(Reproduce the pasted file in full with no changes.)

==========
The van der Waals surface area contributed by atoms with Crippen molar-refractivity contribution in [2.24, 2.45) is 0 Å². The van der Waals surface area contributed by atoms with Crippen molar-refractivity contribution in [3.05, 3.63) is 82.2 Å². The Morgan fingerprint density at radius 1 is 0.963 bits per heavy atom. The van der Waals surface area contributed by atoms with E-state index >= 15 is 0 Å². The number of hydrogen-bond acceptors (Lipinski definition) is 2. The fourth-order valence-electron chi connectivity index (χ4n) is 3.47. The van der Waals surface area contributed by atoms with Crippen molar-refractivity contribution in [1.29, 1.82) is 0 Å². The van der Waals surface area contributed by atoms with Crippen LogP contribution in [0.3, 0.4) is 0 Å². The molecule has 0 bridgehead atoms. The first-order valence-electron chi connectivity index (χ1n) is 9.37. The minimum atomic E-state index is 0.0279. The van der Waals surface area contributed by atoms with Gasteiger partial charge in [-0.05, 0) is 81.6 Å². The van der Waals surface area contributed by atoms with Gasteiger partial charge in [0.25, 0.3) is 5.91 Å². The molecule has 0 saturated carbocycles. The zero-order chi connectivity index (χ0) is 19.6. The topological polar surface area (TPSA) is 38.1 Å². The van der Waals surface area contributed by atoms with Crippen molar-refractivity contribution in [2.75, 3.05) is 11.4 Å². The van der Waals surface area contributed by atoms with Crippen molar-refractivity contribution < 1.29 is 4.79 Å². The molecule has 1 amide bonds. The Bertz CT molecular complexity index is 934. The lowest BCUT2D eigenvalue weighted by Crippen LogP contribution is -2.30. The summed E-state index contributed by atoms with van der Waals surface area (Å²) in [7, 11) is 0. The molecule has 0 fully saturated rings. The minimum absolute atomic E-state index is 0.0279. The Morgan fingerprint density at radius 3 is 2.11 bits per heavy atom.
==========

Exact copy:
The van der Waals surface area contributed by atoms with Crippen molar-refractivity contribution in [2.24, 2.45) is 0 Å². The van der Waals surface area contributed by atoms with Crippen molar-refractivity contribution in [3.05, 3.63) is 82.2 Å². The Morgan fingerprint density at radius 1 is 0.963 bits per heavy atom. The van der Waals surface area contributed by atoms with E-state index >= 15 is 0 Å². The number of hydrogen-bond acceptors (Lipinski definition) is 2. The fourth-order valence-electron chi connectivity index (χ4n) is 3.47. The van der Waals surface area contributed by atoms with Crippen molar-refractivity contribution in [1.29, 1.82) is 0 Å². The van der Waals surface area contributed by atoms with Crippen LogP contribution in [0.3, 0.4) is 0 Å². The molecule has 0 bridgehead atoms. The first-order valence-electron chi connectivity index (χ1n) is 9.37. The minimum atomic E-state index is 0.0279. The van der Waals surface area contributed by atoms with Gasteiger partial charge in [-0.05, 0) is 81.6 Å². The van der Waals surface area contributed by atoms with Gasteiger partial charge in [0.25, 0.3) is 5.91 Å². The molecule has 0 saturated carbocycles. The zero-order chi connectivity index (χ0) is 19.6. The topological polar surface area (TPSA) is 38.1 Å². The van der Waals surface area contributed by atoms with Crippen molar-refractivity contribution in [2.75, 3.05) is 11.4 Å². The van der Waals surface area contributed by atoms with Crippen molar-refractivity contribution < 1.29 is 4.79 Å². The molecule has 1 amide bonds. The Bertz CT molecular complexity index is 934. The lowest BCUT2D eigenvalue weighted by Crippen LogP contribution is -2.30. The summed E-state index contributed by atoms with van der Waals surface area (Å²) in [7, 11) is 0. The molecule has 0 fully saturated rings. The minimum absolute atomic E-state index is 0.0279. The Morgan fingerprint density at radius 3 is 2.11 bits per heavy atom.